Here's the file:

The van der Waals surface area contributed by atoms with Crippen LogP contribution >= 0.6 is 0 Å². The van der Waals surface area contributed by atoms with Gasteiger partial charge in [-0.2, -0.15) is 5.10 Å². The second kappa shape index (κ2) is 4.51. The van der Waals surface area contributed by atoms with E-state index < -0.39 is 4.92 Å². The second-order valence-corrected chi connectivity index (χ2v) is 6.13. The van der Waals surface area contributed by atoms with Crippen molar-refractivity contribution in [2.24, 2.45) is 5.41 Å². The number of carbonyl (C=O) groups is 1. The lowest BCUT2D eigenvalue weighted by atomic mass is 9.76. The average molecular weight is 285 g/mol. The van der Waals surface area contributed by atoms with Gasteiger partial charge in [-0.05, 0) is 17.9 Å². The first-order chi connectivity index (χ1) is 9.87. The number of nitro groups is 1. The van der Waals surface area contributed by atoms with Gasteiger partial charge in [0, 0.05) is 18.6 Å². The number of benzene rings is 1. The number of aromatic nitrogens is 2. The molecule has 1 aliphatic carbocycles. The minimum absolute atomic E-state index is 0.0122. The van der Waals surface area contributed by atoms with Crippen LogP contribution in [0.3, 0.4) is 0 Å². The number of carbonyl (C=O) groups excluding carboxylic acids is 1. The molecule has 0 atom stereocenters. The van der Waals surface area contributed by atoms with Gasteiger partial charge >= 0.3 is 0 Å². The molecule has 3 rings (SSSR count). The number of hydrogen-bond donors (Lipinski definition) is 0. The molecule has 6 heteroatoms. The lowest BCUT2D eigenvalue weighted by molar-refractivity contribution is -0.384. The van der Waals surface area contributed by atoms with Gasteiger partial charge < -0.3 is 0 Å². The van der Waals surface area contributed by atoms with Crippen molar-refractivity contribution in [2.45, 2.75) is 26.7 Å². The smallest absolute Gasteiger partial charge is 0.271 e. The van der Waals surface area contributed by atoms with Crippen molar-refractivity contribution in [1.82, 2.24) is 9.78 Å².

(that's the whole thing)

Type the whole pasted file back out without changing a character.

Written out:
The van der Waals surface area contributed by atoms with Crippen LogP contribution >= 0.6 is 0 Å². The van der Waals surface area contributed by atoms with Gasteiger partial charge in [-0.2, -0.15) is 5.10 Å². The second kappa shape index (κ2) is 4.51. The van der Waals surface area contributed by atoms with E-state index < -0.39 is 4.92 Å². The second-order valence-corrected chi connectivity index (χ2v) is 6.13. The van der Waals surface area contributed by atoms with Crippen molar-refractivity contribution in [2.24, 2.45) is 5.41 Å². The number of carbonyl (C=O) groups is 1. The lowest BCUT2D eigenvalue weighted by atomic mass is 9.76. The average molecular weight is 285 g/mol. The van der Waals surface area contributed by atoms with Gasteiger partial charge in [-0.05, 0) is 17.9 Å². The first-order chi connectivity index (χ1) is 9.87. The number of nitro groups is 1. The van der Waals surface area contributed by atoms with Gasteiger partial charge in [0, 0.05) is 18.6 Å². The number of benzene rings is 1. The number of aromatic nitrogens is 2. The molecule has 1 aliphatic carbocycles. The minimum absolute atomic E-state index is 0.0122. The van der Waals surface area contributed by atoms with Crippen LogP contribution in [0.3, 0.4) is 0 Å². The number of carbonyl (C=O) groups excluding carboxylic acids is 1. The molecule has 0 atom stereocenters. The van der Waals surface area contributed by atoms with Gasteiger partial charge >= 0.3 is 0 Å². The molecule has 3 rings (SSSR count). The number of hydrogen-bond donors (Lipinski definition) is 0. The molecule has 6 heteroatoms. The lowest BCUT2D eigenvalue weighted by molar-refractivity contribution is -0.384. The van der Waals surface area contributed by atoms with Gasteiger partial charge < -0.3 is 0 Å². The van der Waals surface area contributed by atoms with Crippen molar-refractivity contribution in [2.45, 2.75) is 26.7 Å². The smallest absolute Gasteiger partial charge is 0.271 e. The van der Waals surface area contributed by atoms with Crippen molar-refractivity contribution in [1.82, 2.24) is 9.78 Å².